Psychological, social, and economic factors all contribute to
elder abuse. One or more of these issues may trigger it:
Caregiver stress. Caring for older, frail people can be time-consuming and
very stressful. The stress is greater when the older person is mentally or
Cycle of violence. Some families act more violent than others. Violence is
a learned behavior passed down from parents to children. In these
families, abusive behavior is the normal response to tension or conflict. Spouses are
also one of the most common elder abusers. In these cases, the elder
abuse is often a continuation of a pattern of spousal abuse started years earlier.
Impaired mental or physical health. Elders in poor health are more likely to be
abused than those in good health. Abuse tends to occur when an older person's
mental or physical health worsens and stress rises.
Personal problems of the abuser. Adult children who
abuse their parents may suffer from mental disorders,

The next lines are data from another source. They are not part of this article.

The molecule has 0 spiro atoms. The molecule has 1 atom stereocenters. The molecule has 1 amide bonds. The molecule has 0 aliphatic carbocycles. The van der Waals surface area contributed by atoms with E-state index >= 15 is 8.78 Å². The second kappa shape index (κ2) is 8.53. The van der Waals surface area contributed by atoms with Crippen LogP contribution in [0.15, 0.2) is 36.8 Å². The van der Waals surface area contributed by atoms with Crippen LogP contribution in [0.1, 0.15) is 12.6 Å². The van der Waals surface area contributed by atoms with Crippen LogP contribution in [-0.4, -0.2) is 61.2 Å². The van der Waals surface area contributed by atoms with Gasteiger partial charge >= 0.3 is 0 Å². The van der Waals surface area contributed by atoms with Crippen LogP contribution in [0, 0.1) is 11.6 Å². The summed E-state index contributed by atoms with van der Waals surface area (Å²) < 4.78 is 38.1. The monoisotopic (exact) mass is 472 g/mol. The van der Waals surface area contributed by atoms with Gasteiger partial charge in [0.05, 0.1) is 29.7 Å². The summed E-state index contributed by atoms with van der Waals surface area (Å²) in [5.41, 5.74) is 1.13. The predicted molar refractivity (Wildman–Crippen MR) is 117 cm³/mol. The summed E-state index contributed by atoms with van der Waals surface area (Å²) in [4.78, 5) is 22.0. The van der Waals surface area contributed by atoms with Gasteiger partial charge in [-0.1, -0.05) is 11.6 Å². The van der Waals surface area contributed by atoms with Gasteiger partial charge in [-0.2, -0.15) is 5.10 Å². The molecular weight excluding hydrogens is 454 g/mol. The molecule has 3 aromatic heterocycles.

dependence, drug abuse or
addiction, and financial problems. They may have just finished raising
their children and now find themselves tied down again taking care of a
The typical victim of elder abuse is a widowed, white woman.
In her mid-70s or older, she lives on a fixed income. However, it's vital to
note that victims do not have to fit the typical picture. Elder abuse
happens in all ethnic groups, races, and economic groups.
The abuser is often a spouse or adult child. Two-thirds of
abusers are family members, most of them serving in the caregiving
role. Often, the victim does not report the abuse. He or she may:
fear revenge by the abuser
worry about being put into an institution
Symptoms & Signs
What are the signs and symptoms of the injury?